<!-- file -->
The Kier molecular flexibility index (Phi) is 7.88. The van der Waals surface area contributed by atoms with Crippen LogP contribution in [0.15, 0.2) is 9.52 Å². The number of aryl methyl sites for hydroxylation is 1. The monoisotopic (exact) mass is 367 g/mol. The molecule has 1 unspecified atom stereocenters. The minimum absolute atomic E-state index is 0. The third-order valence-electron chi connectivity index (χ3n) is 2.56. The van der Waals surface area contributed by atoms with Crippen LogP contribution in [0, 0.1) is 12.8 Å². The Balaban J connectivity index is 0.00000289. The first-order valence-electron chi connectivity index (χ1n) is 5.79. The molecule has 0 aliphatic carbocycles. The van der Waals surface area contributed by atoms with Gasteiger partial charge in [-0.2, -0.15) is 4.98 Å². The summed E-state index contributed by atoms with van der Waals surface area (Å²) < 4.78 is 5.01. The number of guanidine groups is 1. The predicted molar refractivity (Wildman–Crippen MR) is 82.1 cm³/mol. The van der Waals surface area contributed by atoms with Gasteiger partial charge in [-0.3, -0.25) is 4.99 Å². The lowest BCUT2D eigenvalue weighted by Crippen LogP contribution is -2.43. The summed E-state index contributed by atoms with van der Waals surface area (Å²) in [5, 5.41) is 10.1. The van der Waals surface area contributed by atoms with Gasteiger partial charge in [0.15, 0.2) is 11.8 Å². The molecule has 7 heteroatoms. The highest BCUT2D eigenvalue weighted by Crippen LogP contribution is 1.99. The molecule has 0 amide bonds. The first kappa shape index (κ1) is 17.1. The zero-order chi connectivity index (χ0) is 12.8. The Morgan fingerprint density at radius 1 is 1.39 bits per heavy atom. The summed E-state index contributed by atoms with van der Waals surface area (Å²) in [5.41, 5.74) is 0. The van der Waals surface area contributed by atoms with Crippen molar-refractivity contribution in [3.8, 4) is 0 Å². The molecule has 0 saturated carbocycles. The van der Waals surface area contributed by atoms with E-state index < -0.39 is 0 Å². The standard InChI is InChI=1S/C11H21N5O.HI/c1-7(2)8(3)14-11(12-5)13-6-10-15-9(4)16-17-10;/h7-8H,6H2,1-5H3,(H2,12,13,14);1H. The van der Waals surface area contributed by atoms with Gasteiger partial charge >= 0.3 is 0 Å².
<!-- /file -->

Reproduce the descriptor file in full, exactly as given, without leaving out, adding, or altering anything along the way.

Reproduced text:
The Kier molecular flexibility index (Phi) is 7.88. The van der Waals surface area contributed by atoms with Crippen LogP contribution in [0.15, 0.2) is 9.52 Å². The number of aryl methyl sites for hydroxylation is 1. The monoisotopic (exact) mass is 367 g/mol. The molecule has 1 unspecified atom stereocenters. The minimum absolute atomic E-state index is 0. The third-order valence-electron chi connectivity index (χ3n) is 2.56. The van der Waals surface area contributed by atoms with Crippen LogP contribution in [0, 0.1) is 12.8 Å². The Balaban J connectivity index is 0.00000289. The first-order valence-electron chi connectivity index (χ1n) is 5.79. The molecule has 0 aliphatic carbocycles. The van der Waals surface area contributed by atoms with Gasteiger partial charge in [-0.2, -0.15) is 4.98 Å². The summed E-state index contributed by atoms with van der Waals surface area (Å²) < 4.78 is 5.01. The number of guanidine groups is 1. The predicted molar refractivity (Wildman–Crippen MR) is 82.1 cm³/mol. The van der Waals surface area contributed by atoms with Gasteiger partial charge in [-0.3, -0.25) is 4.99 Å². The lowest BCUT2D eigenvalue weighted by Crippen LogP contribution is -2.43. The summed E-state index contributed by atoms with van der Waals surface area (Å²) in [5, 5.41) is 10.1. The van der Waals surface area contributed by atoms with Gasteiger partial charge in [0.15, 0.2) is 11.8 Å². The molecule has 7 heteroatoms. The highest BCUT2D eigenvalue weighted by Crippen LogP contribution is 1.99. The molecule has 0 amide bonds. The first kappa shape index (κ1) is 17.1. The zero-order chi connectivity index (χ0) is 12.8. The Morgan fingerprint density at radius 1 is 1.39 bits per heavy atom. The summed E-state index contributed by atoms with van der Waals surface area (Å²) in [5.41, 5.74) is 0. The van der Waals surface area contributed by atoms with Crippen molar-refractivity contribution in [3.8, 4) is 0 Å². The molecule has 0 saturated carbocycles. The van der Waals surface area contributed by atoms with E-state index < -0.39 is 0 Å². The standard InChI is InChI=1S/C11H21N5O.HI/c1-7(2)8(3)14-11(12-5)13-6-10-15-9(4)16-17-10;/h7-8H,6H2,1-5H3,(H2,12,13,14);1H. The van der Waals surface area contributed by atoms with Gasteiger partial charge >= 0.3 is 0 Å².